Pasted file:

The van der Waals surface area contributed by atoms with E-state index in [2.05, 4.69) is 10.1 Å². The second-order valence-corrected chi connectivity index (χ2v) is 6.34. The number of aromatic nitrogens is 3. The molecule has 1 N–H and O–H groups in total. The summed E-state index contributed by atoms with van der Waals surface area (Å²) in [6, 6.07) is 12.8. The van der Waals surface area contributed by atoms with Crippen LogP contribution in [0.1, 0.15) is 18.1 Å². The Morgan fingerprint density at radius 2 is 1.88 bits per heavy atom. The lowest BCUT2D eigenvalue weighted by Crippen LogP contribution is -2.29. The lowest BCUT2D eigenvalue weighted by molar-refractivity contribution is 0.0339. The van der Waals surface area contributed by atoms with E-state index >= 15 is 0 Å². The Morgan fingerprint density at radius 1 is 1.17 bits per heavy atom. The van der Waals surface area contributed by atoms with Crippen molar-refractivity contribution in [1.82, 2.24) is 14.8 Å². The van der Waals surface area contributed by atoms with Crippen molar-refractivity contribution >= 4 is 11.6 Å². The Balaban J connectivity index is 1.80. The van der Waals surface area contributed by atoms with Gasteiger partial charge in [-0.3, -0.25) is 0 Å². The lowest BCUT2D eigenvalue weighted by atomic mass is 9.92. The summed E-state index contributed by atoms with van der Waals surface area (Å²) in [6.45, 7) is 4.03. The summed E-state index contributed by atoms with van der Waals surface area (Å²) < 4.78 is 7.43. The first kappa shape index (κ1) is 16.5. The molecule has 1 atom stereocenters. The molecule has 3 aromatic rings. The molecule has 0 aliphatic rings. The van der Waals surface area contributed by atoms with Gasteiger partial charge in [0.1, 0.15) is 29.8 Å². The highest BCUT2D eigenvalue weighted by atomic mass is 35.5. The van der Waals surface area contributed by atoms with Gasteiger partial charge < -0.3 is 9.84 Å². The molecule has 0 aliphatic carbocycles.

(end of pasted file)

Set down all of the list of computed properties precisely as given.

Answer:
The van der Waals surface area contributed by atoms with E-state index in [2.05, 4.69) is 10.1 Å². The second-order valence-corrected chi connectivity index (χ2v) is 6.34. The number of aromatic nitrogens is 3. The molecule has 1 N–H and O–H groups in total. The summed E-state index contributed by atoms with van der Waals surface area (Å²) in [6, 6.07) is 12.8. The van der Waals surface area contributed by atoms with Crippen LogP contribution in [0.1, 0.15) is 18.1 Å². The Morgan fingerprint density at radius 2 is 1.88 bits per heavy atom. The lowest BCUT2D eigenvalue weighted by Crippen LogP contribution is -2.29. The lowest BCUT2D eigenvalue weighted by molar-refractivity contribution is 0.0339. The van der Waals surface area contributed by atoms with E-state index >= 15 is 0 Å². The Morgan fingerprint density at radius 1 is 1.17 bits per heavy atom. The van der Waals surface area contributed by atoms with Crippen molar-refractivity contribution in [1.82, 2.24) is 14.8 Å². The van der Waals surface area contributed by atoms with Crippen molar-refractivity contribution >= 4 is 11.6 Å². The Balaban J connectivity index is 1.80. The van der Waals surface area contributed by atoms with Gasteiger partial charge in [-0.3, -0.25) is 0 Å². The lowest BCUT2D eigenvalue weighted by atomic mass is 9.92. The summed E-state index contributed by atoms with van der Waals surface area (Å²) in [6.45, 7) is 4.03. The summed E-state index contributed by atoms with van der Waals surface area (Å²) < 4.78 is 7.43. The first kappa shape index (κ1) is 16.5. The molecule has 1 atom stereocenters. The molecule has 3 aromatic rings. The molecule has 0 aliphatic rings. The van der Waals surface area contributed by atoms with Gasteiger partial charge in [0.1, 0.15) is 29.8 Å². The highest BCUT2D eigenvalue weighted by atomic mass is 35.5. The van der Waals surface area contributed by atoms with Gasteiger partial charge < -0.3 is 9.84 Å². The molecule has 0 aliphatic carbocycles.